Up to press time this morning, the National Assembly had passed one Amaila hydro project measure after the government secured support from the AFC but failed to convince APNU.
This leaves the question as to whether that would be a good enough result for the developer of the project, Sithe Global.
Sithe has said it will pull out of the US$858M controversy-wracked project unless all three parties support the two Amaila measures.
At around 1.30 am, MPs were still locked in gruelling exchanges after an exhausting day of twists and turns that began with boisterous protests outside of Parliament and saw the passage of four historic local government bills.
The Amaila matters, one dealing with the reserve area around the hydropower site and the other addressing loan guarantees for public corporations, were resuscitated after a ground-breaking application yesterday by Prime Minister Sam Hinds before the National Assembly. Bills and motions that have been voted down cannot be brought back in the same parliamentary session but Speaker Raphael Trotman yesterday permitted it to go to a vote because of the importance of the matter and the Alliance For Change sided with the ruling PPP/C for both matters to be presented again for debate. APNU voted against bringing back the two matters.
At this point, APNU and the AFC then insisted that the business of the sitting be re-ordered to allow the four local government bills to be addressed first. The PPP/C then sought time to discuss the request and subsequently agreed that the local government bills would be debated first.
After those four bills were passed, debate on the Hydro-electric Power Bill 2013 began at about 10.30 pm and concluded at 1.30 am with the AFC voting with PPP/C in support of the bill while APNU voted against.
APNU MP Carl Greenidge, speaking after PM Hinds, maintained that his party could not support the bill.
Despite explanations by Hinds about the benefits the completed Amaila Hydro Power Project would bring, Greenidge stated that his party could not support the bill for a myriad of reasons.
Among those reasons Greenidge said was the fact that the APNU, based on information provided, was not fully convinced that the project would lead to a reduction in power tariff levels.
He also said that the party was not convinced that the financial size of the project would not increase, and added that skepticism concerning the Guyana Power and Light Inc.’s (GPLs) ability to efficiently perform were also among their concerns.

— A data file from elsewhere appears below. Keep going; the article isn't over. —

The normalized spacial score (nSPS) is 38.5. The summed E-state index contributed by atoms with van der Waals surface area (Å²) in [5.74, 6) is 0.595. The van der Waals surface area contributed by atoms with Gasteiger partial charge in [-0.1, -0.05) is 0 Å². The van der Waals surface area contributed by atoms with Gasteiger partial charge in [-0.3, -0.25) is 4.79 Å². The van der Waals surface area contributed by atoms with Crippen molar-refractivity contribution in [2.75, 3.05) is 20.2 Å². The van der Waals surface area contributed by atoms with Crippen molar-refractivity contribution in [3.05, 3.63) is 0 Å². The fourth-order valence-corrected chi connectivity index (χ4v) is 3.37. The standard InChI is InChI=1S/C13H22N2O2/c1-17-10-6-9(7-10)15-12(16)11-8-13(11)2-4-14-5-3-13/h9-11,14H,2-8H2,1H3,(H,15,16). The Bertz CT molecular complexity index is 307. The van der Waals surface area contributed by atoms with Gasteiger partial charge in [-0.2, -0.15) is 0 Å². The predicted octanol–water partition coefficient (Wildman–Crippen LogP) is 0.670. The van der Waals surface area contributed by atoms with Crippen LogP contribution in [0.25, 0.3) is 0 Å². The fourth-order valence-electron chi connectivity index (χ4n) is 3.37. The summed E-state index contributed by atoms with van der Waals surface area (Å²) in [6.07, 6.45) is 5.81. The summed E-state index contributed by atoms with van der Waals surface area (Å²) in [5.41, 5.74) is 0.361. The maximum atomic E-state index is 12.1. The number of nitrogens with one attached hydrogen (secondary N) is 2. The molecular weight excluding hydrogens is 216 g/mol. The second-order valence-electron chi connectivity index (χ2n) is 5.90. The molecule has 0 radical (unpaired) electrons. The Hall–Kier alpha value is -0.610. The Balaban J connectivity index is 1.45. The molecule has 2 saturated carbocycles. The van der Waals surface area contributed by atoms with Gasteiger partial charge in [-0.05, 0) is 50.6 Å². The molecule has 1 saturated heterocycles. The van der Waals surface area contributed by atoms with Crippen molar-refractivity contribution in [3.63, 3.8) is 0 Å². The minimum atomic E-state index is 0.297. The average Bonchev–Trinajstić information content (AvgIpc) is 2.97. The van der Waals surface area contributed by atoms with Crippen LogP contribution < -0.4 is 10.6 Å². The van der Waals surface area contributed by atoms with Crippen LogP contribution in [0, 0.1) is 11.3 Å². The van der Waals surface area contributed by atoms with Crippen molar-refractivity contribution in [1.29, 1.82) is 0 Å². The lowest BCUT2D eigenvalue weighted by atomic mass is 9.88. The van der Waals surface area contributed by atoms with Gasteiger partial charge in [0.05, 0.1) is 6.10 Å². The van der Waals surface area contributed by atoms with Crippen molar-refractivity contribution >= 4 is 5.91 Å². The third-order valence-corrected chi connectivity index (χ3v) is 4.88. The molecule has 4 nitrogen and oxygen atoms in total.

Greenidge said that Hinds conflated the cost of generation with the cost to the consumer and pointed out that these are two different things.
Greenidge said the Inter-American Development Bank (IDB) – one of the intended financiers of the project – did not give an assurance that the price to the consumer would go down.
He criticised government on the cost of the project and blamed the financial architecture.
He said too that the burden of the transmission and distribution network for the project is causing it to increase in cost. He said Government should have examined a different financing arrangement for the project. He added that government participation on the board does not reflect the equity that government put in.
He also expressed disappointment with GPL in terms of losses and said an intended US10 million project by the IDB could not bring losses down.
Prime Minister Hinds declared that the Amaila project was worthy of the unprecedented move in Parliament yesterday to revisit the two matters.
He said that government was surprised about the developments which led to the July 18 rejection of the two matters when they were first brought to the House.
Hinds said if Amaila does not go forward Guyana could lose the money made available through the Norway-financed GRIF forest fund. He said that the deadline for this is November.
He added that Government is prepared to forego its return on equity in order to keep the cost to the consumer down.
Responding to critics who say the project is not meant to be a stand alone one, Hinds said that there is a plan to network with a Brazilian project and said that this is some 10 years away.
Hinds also expects self-generators to return to the grid
The motion to increase the debt ceiling was also up for consideration this morning. The AFC has said that it was willing to support an increase to $50 billion, as opposed to the $150 billion which has been requested by government. APNU is likely to vote no.